by Dennis Miller | April 8, 2014 3:30 pm
Keep this goal in mind as you read on: solid income and growth with minimal risk and no catastrophic losses. Just tuck it in the back of your head.
Subscriber Brian A. wrote sharing a common concern:
“I subscribe to your newsletter for the purpose of diversifying my portfolio as well as taking more responsibility for my investment future. … I look at the soaring S&P and Dow and wonder if both are appreciating from strong fundamentals, or from the Fed’s easy money policy. … I listen to my broker who spouts out information of a resurgence of manufacturing coming back to US soil and (says) equities are the place to be for the near future. The other side spouts banks are insolvent, businesses are closing, (and) if it wasn’t for the Fed propping things up we would be in a recession. Some say we are in a recession. I would like to see you devote an article on the subject of the ‘don’t worry be happy’ crowd verses the ‘doom and gloom’ crowd.”
Well, Brian, ask and ye shall receive. My recommendation, as always, is to look at the data, decide for yourself which camp you fall in—if either—and invest accordingly.
Folks who think things are turning around generally point to statistics published by the Congressional Budget Office (CBO). These numbers—the unemployment and inflation rates and the Consumer Price Index in particular—are used by the Federal Reserve to make or change policy. Those decisions affect the economy and the stock market.
If you swallow these numbers, you can point to a trend line going up. You may not think “happy days are here again,” but you could make a case that we are headed in the right direction.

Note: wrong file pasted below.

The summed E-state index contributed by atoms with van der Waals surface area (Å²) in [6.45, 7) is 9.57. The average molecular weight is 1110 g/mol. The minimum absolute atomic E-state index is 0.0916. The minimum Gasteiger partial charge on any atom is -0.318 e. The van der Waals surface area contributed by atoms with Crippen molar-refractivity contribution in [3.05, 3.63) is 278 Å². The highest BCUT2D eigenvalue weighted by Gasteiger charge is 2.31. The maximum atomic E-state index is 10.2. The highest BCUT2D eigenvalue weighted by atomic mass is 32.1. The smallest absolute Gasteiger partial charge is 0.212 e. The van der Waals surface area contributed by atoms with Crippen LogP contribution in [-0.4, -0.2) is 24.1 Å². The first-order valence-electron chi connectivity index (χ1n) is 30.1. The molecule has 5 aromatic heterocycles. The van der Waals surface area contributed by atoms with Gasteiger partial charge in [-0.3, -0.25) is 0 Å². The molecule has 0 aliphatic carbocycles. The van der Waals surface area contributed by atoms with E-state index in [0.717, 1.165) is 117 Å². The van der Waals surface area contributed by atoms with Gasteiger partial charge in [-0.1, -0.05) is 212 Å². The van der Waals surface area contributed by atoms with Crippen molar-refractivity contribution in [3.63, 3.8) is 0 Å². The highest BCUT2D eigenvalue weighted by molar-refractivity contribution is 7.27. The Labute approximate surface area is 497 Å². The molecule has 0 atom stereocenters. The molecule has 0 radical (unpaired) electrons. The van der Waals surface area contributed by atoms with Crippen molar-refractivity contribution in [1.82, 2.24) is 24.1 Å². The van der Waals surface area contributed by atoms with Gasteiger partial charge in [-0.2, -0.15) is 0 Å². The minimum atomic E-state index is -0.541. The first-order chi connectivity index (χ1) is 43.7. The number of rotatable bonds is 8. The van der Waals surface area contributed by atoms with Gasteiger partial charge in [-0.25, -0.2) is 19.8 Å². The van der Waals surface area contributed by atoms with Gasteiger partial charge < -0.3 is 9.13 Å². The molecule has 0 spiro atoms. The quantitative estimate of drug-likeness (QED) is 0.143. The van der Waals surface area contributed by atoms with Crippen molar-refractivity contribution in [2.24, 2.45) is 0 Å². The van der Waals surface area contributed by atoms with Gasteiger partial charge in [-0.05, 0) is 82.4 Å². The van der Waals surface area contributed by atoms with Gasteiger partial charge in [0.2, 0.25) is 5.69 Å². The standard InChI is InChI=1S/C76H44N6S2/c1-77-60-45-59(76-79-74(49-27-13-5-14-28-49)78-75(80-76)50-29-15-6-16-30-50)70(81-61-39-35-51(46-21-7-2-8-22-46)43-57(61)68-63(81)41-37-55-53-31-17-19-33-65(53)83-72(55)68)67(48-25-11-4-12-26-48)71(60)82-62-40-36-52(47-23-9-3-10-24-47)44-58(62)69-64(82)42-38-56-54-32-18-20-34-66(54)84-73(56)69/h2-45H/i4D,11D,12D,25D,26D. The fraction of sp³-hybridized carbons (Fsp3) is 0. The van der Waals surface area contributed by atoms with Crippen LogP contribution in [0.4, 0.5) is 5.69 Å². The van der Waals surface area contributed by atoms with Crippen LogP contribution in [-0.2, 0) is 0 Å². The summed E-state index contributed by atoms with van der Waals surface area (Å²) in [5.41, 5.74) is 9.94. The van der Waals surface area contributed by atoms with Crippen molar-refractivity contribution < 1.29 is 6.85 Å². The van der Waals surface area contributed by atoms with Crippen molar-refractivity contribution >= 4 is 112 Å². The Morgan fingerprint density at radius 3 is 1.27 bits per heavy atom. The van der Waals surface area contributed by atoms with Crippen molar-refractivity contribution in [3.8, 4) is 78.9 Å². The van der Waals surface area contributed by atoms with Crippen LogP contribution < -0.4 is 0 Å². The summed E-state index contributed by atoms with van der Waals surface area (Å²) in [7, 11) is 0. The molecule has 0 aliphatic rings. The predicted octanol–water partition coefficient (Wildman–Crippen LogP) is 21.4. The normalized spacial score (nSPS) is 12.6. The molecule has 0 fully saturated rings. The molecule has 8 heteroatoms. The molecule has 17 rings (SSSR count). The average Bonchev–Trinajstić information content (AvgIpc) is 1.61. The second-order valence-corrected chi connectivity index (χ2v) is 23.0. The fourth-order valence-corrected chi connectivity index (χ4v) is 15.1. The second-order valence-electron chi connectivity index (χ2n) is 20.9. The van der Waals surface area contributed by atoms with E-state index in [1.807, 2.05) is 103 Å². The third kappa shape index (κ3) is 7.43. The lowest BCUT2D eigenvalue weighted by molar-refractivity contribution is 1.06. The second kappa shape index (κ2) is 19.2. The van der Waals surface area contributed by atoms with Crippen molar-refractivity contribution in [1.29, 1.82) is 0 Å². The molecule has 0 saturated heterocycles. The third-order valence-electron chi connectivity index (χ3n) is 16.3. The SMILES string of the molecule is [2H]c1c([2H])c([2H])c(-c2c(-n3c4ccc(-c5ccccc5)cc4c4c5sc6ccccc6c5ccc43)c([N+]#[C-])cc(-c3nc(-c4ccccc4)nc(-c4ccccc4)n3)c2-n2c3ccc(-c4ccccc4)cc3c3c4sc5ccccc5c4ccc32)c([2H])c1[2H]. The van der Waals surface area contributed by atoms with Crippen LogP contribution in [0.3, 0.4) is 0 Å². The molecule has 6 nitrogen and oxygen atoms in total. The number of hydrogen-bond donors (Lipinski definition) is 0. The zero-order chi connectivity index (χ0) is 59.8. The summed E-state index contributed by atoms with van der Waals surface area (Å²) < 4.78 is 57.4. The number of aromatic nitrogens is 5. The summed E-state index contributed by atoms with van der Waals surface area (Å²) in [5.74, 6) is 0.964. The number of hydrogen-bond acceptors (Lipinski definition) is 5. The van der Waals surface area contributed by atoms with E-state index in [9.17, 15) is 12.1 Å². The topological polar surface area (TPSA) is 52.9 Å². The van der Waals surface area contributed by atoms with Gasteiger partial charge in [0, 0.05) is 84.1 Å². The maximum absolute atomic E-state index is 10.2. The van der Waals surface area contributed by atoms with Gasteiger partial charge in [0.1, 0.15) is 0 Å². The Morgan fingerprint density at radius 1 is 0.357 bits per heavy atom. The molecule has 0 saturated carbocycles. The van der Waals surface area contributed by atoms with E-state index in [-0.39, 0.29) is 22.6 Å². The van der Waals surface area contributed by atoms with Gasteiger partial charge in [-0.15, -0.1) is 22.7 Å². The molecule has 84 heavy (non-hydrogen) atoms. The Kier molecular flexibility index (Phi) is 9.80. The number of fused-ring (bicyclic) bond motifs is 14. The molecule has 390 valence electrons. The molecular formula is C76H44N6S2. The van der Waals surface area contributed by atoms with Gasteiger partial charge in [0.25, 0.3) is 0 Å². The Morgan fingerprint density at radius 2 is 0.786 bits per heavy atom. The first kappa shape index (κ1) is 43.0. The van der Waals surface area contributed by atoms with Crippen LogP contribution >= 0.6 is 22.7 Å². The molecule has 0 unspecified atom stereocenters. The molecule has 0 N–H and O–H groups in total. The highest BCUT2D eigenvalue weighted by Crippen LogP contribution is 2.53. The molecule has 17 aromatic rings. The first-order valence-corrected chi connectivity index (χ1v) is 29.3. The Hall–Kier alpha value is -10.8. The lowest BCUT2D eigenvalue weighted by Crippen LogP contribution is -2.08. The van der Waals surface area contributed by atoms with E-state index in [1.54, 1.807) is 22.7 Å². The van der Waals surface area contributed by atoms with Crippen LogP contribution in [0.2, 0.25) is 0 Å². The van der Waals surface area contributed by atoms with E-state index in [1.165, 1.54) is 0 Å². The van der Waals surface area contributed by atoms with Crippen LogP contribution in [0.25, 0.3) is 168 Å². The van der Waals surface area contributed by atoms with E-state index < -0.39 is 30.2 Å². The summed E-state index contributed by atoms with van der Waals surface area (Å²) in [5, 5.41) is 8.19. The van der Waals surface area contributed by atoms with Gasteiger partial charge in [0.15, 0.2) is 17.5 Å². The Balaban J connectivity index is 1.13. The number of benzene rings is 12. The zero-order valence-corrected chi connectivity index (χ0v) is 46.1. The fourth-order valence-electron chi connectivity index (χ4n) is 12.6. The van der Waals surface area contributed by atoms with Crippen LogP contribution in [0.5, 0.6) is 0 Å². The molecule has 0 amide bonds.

In contrast, the “gloom and doom” crowd point to data from statisticians like John Williams at Shadow Government Statistics, who make a good case against the accuracy of official government data. Williams’ alternatives to the CPI, official inflation rate, and unemployment rate paint a much different picture.
Unemployment offers an easy example. When a person stops looking for work, the CBO no longer considers him unemployed. I guess that means if everyone just stopped looking, the unemployment problem would be solved.
Many in the gloom-and-doom crowd distrust the government and believe its statistics are produced for the benefit of politicians.
The gap between these two camps is wide. We recently published a special report called Bond Basics, offering safe ways to find yield in the current economy. Shortly after releasing our report, I attended a workshop with one of the top bond experts at a major brokerage firm. As I listened to his excellent presentation, I realized we agreed on many points: interest rates seem to be going up, the value of laddering and diversification, etc. We also agreed that investors (not traders) should buy bonds for one purpose: safe retirement income.
This speaker, however, recommended that baby boomers and retirees buying individual bonds only buy investment-grade bonds and ladder them over an eight-year period. Each year some would mature, and retirees would then replace them with other eight-year bonds. In a rising-rate environment, retirees would eventually catch up he claimed. This expert mentioned inflation only once, remarking that it is “under control” and should remain low.
I went to the company’s website and discovered that five-year AAA bonds were paying 1.92%, and ten-year bonds were paying 3.41%.
Then I went to Shadow Government Statistics. The official inflation rate as indicated by the CPI is hovering around 1.8%. However, using the same method used for calculating the CPI in 1990 (the government has changed the formula many times), the current rate comes to approximately 5.5%.
Now, it only makes sense to invest in long-term, high-quality bonds if you truly believe the government’s CPI statistics. If, however, you that suspect inflation isn’t quite so under control—even if you don’t believe it’s 5.5%—why would you invest in an eight-year bond that’s virtually certain to lose to inflation?
The same logic applies to unemployment numbers. The official number is around 6.7% and coming down. Alternative calculations show a double-digit unemployment rate that is rising. Should you invest heavily in stocks now? It depends again on whom you believe.